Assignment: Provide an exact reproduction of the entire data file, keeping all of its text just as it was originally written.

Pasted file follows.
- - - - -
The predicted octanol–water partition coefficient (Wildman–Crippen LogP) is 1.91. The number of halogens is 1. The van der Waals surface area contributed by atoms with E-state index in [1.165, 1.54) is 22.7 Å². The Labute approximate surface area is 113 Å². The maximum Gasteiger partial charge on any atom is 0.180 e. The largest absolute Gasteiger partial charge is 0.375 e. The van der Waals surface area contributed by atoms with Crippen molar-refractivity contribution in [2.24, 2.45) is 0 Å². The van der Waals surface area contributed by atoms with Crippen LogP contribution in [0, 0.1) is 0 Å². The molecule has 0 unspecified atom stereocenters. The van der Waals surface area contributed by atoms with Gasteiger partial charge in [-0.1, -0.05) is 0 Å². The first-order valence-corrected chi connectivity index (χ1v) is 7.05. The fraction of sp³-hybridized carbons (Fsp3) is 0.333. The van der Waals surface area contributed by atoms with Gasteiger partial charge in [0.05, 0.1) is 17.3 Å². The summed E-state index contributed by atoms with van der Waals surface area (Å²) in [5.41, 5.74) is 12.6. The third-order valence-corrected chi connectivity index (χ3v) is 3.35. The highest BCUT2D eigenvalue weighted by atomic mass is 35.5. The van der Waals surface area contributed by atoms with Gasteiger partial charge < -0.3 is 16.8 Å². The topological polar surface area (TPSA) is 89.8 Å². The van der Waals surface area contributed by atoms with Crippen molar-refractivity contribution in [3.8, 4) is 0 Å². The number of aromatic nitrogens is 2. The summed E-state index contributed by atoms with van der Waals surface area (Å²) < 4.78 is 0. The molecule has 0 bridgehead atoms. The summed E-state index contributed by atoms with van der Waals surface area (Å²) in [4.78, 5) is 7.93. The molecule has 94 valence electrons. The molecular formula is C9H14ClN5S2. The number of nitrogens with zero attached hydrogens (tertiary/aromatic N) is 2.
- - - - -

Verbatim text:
The predicted octanol–water partition coefficient (Wildman–Crippen LogP) is 1.91. The number of halogens is 1. The van der Waals surface area contributed by atoms with E-state index in [1.165, 1.54) is 22.7 Å². The Labute approximate surface area is 113 Å². The maximum Gasteiger partial charge on any atom is 0.180 e. The largest absolute Gasteiger partial charge is 0.375 e. The van der Waals surface area contributed by atoms with Crippen molar-refractivity contribution in [2.24, 2.45) is 0 Å². The van der Waals surface area contributed by atoms with Crippen LogP contribution in [0, 0.1) is 0 Å². The molecule has 0 unspecified atom stereocenters. The van der Waals surface area contributed by atoms with Gasteiger partial charge in [-0.1, -0.05) is 0 Å². The first-order valence-corrected chi connectivity index (χ1v) is 7.05. The fraction of sp³-hybridized carbons (Fsp3) is 0.333. The van der Waals surface area contributed by atoms with Gasteiger partial charge in [0.05, 0.1) is 17.3 Å². The summed E-state index contributed by atoms with van der Waals surface area (Å²) in [5.41, 5.74) is 12.6. The third-order valence-corrected chi connectivity index (χ3v) is 3.35. The highest BCUT2D eigenvalue weighted by atomic mass is 35.5. The van der Waals surface area contributed by atoms with Gasteiger partial charge < -0.3 is 16.8 Å². The topological polar surface area (TPSA) is 89.8 Å². The van der Waals surface area contributed by atoms with Crippen molar-refractivity contribution in [3.8, 4) is 0 Å². The number of aromatic nitrogens is 2. The summed E-state index contributed by atoms with van der Waals surface area (Å²) < 4.78 is 0. The molecule has 0 bridgehead atoms. The summed E-state index contributed by atoms with van der Waals surface area (Å²) in [4.78, 5) is 7.93. The molecule has 94 valence electrons. The molecular formula is C9H14ClN5S2. The number of nitrogens with zero attached hydrogens (tertiary/aromatic N) is 2.